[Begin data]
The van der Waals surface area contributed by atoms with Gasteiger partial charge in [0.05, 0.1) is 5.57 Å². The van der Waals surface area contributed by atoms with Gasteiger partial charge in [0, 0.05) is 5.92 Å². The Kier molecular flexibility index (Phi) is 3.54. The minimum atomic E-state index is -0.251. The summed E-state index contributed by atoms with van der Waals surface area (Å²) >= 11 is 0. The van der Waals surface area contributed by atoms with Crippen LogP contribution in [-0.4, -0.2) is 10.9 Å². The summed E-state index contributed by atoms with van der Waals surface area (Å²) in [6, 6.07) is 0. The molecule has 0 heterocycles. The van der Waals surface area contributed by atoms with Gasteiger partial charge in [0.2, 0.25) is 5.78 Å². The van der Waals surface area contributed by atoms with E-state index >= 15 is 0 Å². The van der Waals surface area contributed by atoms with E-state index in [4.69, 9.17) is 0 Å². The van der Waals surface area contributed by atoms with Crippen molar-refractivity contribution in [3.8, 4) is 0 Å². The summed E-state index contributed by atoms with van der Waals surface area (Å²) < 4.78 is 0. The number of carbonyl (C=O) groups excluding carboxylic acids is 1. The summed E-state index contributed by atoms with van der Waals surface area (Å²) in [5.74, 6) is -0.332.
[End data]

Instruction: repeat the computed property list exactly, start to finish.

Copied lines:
The van der Waals surface area contributed by atoms with Gasteiger partial charge in [0.05, 0.1) is 5.57 Å². The van der Waals surface area contributed by atoms with Gasteiger partial charge in [0, 0.05) is 5.92 Å². The Kier molecular flexibility index (Phi) is 3.54. The minimum atomic E-state index is -0.251. The summed E-state index contributed by atoms with van der Waals surface area (Å²) >= 11 is 0. The van der Waals surface area contributed by atoms with Crippen LogP contribution in [-0.4, -0.2) is 10.9 Å². The summed E-state index contributed by atoms with van der Waals surface area (Å²) in [6, 6.07) is 0. The molecule has 0 heterocycles. The van der Waals surface area contributed by atoms with Gasteiger partial charge in [0.2, 0.25) is 5.78 Å². The van der Waals surface area contributed by atoms with E-state index >= 15 is 0 Å². The van der Waals surface area contributed by atoms with E-state index in [4.69, 9.17) is 0 Å². The van der Waals surface area contributed by atoms with Crippen molar-refractivity contribution in [3.8, 4) is 0 Å². The summed E-state index contributed by atoms with van der Waals surface area (Å²) < 4.78 is 0. The number of carbonyl (C=O) groups excluding carboxylic acids is 1. The summed E-state index contributed by atoms with van der Waals surface area (Å²) in [5.74, 6) is -0.332.